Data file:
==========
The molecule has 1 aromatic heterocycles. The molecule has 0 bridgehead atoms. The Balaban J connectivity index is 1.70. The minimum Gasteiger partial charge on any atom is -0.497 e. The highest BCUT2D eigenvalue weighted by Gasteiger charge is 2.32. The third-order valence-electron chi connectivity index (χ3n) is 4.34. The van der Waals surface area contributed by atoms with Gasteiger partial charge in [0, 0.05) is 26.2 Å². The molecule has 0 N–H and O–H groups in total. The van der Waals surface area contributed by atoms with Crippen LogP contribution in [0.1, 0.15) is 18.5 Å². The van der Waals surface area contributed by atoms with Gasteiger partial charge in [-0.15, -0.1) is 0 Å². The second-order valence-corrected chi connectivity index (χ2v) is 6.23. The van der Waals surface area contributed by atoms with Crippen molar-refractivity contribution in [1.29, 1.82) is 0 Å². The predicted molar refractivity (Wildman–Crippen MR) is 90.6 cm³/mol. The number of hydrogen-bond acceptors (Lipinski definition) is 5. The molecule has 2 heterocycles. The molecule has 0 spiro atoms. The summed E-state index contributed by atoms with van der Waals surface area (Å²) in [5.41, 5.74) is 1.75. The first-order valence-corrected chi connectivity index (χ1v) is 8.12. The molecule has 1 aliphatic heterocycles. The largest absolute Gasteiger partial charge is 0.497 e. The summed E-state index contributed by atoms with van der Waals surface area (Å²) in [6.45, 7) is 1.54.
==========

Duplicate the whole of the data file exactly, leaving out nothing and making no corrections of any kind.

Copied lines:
The molecule has 1 aromatic heterocycles. The molecule has 0 bridgehead atoms. The Balaban J connectivity index is 1.70. The minimum Gasteiger partial charge on any atom is -0.497 e. The highest BCUT2D eigenvalue weighted by Gasteiger charge is 2.32. The third-order valence-electron chi connectivity index (χ3n) is 4.34. The van der Waals surface area contributed by atoms with Gasteiger partial charge in [0, 0.05) is 26.2 Å². The molecule has 0 N–H and O–H groups in total. The van der Waals surface area contributed by atoms with Crippen LogP contribution in [0.1, 0.15) is 18.5 Å². The van der Waals surface area contributed by atoms with Gasteiger partial charge in [-0.15, -0.1) is 0 Å². The second-order valence-corrected chi connectivity index (χ2v) is 6.23. The van der Waals surface area contributed by atoms with Crippen molar-refractivity contribution in [1.29, 1.82) is 0 Å². The predicted molar refractivity (Wildman–Crippen MR) is 90.6 cm³/mol. The number of hydrogen-bond acceptors (Lipinski definition) is 5. The molecule has 2 heterocycles. The molecule has 0 spiro atoms. The summed E-state index contributed by atoms with van der Waals surface area (Å²) in [5.41, 5.74) is 1.75. The first-order valence-corrected chi connectivity index (χ1v) is 8.12. The molecule has 1 aliphatic heterocycles. The largest absolute Gasteiger partial charge is 0.497 e. The summed E-state index contributed by atoms with van der Waals surface area (Å²) in [6.45, 7) is 1.54.